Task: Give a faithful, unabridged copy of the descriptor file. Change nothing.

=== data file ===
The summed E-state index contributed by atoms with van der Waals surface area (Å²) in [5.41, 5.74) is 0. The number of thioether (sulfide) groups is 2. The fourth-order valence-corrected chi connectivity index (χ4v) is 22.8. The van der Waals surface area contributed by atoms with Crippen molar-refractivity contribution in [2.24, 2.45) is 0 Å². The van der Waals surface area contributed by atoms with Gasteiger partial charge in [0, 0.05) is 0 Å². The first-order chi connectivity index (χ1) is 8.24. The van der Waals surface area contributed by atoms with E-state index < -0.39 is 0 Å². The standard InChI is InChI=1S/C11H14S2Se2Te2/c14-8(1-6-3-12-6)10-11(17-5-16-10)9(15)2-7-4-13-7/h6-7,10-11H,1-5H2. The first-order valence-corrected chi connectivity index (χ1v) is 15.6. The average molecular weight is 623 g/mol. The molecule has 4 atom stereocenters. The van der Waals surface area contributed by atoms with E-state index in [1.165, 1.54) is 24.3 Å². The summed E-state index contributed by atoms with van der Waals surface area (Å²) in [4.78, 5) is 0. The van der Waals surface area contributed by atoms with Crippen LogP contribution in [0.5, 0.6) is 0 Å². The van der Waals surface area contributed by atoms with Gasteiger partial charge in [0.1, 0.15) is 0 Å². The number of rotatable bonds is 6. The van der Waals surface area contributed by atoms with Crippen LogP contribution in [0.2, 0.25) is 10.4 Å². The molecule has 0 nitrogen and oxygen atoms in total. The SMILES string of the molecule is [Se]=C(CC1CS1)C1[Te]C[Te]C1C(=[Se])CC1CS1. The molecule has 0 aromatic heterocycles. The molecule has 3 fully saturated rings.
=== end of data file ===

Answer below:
The summed E-state index contributed by atoms with van der Waals surface area (Å²) in [5.41, 5.74) is 0. The number of thioether (sulfide) groups is 2. The fourth-order valence-corrected chi connectivity index (χ4v) is 22.8. The van der Waals surface area contributed by atoms with Crippen molar-refractivity contribution in [2.24, 2.45) is 0 Å². The van der Waals surface area contributed by atoms with Gasteiger partial charge in [0, 0.05) is 0 Å². The first-order chi connectivity index (χ1) is 8.24. The van der Waals surface area contributed by atoms with E-state index < -0.39 is 0 Å². The standard InChI is InChI=1S/C11H14S2Se2Te2/c14-8(1-6-3-12-6)10-11(17-5-16-10)9(15)2-7-4-13-7/h6-7,10-11H,1-5H2. The first-order valence-corrected chi connectivity index (χ1v) is 15.6. The average molecular weight is 623 g/mol. The molecule has 4 atom stereocenters. The van der Waals surface area contributed by atoms with E-state index in [1.165, 1.54) is 24.3 Å². The summed E-state index contributed by atoms with van der Waals surface area (Å²) in [4.78, 5) is 0. The van der Waals surface area contributed by atoms with Crippen LogP contribution in [0.5, 0.6) is 0 Å². The van der Waals surface area contributed by atoms with Gasteiger partial charge in [0.1, 0.15) is 0 Å². The number of rotatable bonds is 6. The van der Waals surface area contributed by atoms with Crippen LogP contribution in [0.2, 0.25) is 10.4 Å². The molecule has 0 nitrogen and oxygen atoms in total. The SMILES string of the molecule is [Se]=C(CC1CS1)C1[Te]C[Te]C1C(=[Se])CC1CS1. The molecule has 0 aromatic heterocycles. The molecule has 3 fully saturated rings.